Comparative Study of the Physiochemical and Coagulating Properties of Moringa Oleifera (Linn) Seeds and Stem for Use in Water Purification (Published)
Lack of access to clean and safe water is prevalent within many rural communities in developing countries in Africa, and the need for household water treatment is enormous. Moringa oleifera plant is a tropical plant known for its nutritional and medicinal properties. Moringa seeds have been widely used in traditional water treatment practices across many countries of Africa and the world. This study examines the physicochemical properties of the stem and the seed of the moringa plant to define its suitability for use in household water treatment. The moringa oleifera seeds and stems were pulverized into powdered forms and divided into two parts. The first parts were left in their raw state, and the second parts were calcined in a kiln at 800oC. The raw and calcined moringa seed and stem samples were subjected to phytochemical analysis and XRF characterization. Aqueous extracts of the raw and calcined moringa seeds and stems were used in laboratory-based coagulation tests; coagulation efficiencies were determined using turbidity reduction in treated water over time. The results show similar elemental constituents in the raw and calcined moringa seed and stem. The necessary phytochemicals present were higher in the moringa seed samples than in the stem samples, both raw and calcined states. The coagulation tests indicated some coagulation efficiency in both raw and calcined samples, with turbidity reduction of up to 25% in 90 minutes. This study revealed that the moringa stems compare favourably with the moringa seeds in their raw or calcined forms as a bio-coagulant in water treatment.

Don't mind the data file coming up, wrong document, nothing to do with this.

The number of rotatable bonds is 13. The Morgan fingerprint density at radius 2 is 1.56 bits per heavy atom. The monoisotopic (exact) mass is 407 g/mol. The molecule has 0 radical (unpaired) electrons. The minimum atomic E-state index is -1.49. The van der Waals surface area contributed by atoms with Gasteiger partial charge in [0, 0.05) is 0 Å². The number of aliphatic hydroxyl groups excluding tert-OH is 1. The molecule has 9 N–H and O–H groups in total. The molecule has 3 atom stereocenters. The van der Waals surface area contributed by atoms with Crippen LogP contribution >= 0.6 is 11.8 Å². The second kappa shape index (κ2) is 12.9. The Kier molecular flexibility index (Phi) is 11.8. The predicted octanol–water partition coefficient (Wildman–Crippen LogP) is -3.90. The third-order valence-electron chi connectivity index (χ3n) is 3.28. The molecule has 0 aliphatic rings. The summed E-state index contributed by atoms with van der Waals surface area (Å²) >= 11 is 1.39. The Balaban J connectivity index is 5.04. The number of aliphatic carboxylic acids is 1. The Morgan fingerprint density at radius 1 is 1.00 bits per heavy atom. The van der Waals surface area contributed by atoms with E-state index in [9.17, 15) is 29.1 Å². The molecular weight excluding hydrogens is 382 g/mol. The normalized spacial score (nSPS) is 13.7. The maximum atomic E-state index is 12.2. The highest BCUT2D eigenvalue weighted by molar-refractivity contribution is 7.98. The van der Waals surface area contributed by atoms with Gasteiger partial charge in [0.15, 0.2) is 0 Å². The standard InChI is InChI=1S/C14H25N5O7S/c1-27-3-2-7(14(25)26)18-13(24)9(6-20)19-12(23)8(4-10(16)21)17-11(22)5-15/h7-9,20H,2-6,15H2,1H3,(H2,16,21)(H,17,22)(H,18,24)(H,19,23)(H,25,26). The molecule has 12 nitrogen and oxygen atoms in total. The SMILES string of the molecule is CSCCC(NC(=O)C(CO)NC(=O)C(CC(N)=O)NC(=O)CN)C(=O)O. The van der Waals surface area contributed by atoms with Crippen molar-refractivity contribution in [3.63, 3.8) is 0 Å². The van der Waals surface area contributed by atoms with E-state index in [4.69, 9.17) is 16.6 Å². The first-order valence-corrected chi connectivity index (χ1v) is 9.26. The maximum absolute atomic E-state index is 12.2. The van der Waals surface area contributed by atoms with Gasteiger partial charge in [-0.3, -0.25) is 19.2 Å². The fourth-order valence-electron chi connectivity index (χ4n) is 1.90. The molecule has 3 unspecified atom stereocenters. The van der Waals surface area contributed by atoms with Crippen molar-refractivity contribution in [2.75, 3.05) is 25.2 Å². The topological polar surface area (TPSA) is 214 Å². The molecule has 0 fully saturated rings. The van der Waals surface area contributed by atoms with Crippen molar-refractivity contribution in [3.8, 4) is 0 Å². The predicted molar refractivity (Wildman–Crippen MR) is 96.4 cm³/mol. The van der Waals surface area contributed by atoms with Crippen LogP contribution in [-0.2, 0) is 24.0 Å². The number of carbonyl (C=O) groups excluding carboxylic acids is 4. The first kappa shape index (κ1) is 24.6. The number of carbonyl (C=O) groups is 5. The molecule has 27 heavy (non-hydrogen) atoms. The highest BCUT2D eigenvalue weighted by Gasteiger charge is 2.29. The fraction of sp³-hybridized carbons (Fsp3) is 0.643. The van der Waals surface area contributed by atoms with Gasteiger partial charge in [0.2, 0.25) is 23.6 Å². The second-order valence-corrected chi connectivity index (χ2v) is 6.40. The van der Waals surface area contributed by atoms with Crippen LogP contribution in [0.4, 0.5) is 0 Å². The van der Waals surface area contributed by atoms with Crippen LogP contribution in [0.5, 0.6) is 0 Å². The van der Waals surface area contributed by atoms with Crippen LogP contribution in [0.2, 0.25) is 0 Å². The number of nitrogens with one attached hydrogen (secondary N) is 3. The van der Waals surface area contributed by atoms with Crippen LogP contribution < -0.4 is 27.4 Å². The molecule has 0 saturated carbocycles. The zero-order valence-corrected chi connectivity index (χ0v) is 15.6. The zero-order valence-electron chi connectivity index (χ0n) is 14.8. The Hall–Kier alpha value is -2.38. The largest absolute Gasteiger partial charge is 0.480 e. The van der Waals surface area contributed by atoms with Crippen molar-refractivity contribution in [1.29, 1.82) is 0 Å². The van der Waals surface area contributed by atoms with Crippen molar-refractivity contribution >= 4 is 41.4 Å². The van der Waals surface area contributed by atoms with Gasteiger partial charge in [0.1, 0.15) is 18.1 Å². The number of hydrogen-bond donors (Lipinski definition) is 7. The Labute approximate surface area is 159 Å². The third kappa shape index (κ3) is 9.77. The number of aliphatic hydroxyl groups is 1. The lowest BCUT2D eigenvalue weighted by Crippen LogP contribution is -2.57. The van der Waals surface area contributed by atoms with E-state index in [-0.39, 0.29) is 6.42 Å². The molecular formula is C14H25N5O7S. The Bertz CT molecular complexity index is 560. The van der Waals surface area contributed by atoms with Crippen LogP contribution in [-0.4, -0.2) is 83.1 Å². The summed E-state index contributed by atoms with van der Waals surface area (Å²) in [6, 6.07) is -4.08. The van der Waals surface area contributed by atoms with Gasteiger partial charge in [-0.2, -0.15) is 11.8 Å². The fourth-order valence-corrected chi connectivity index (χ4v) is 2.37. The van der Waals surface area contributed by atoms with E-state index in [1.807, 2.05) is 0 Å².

Citation: Erhuanga E. A., Arotupin, D. J., Amoo I. A., Kashim I. B. and Akinbogun T. L., (2022) Comparative Study of the Physiochemical and Coagulating Properties of Moringa Oleifera (Linn) Seeds and Stem for Use in Water Purification, International Research Journal of Natural Sciences 10 (3) 33-48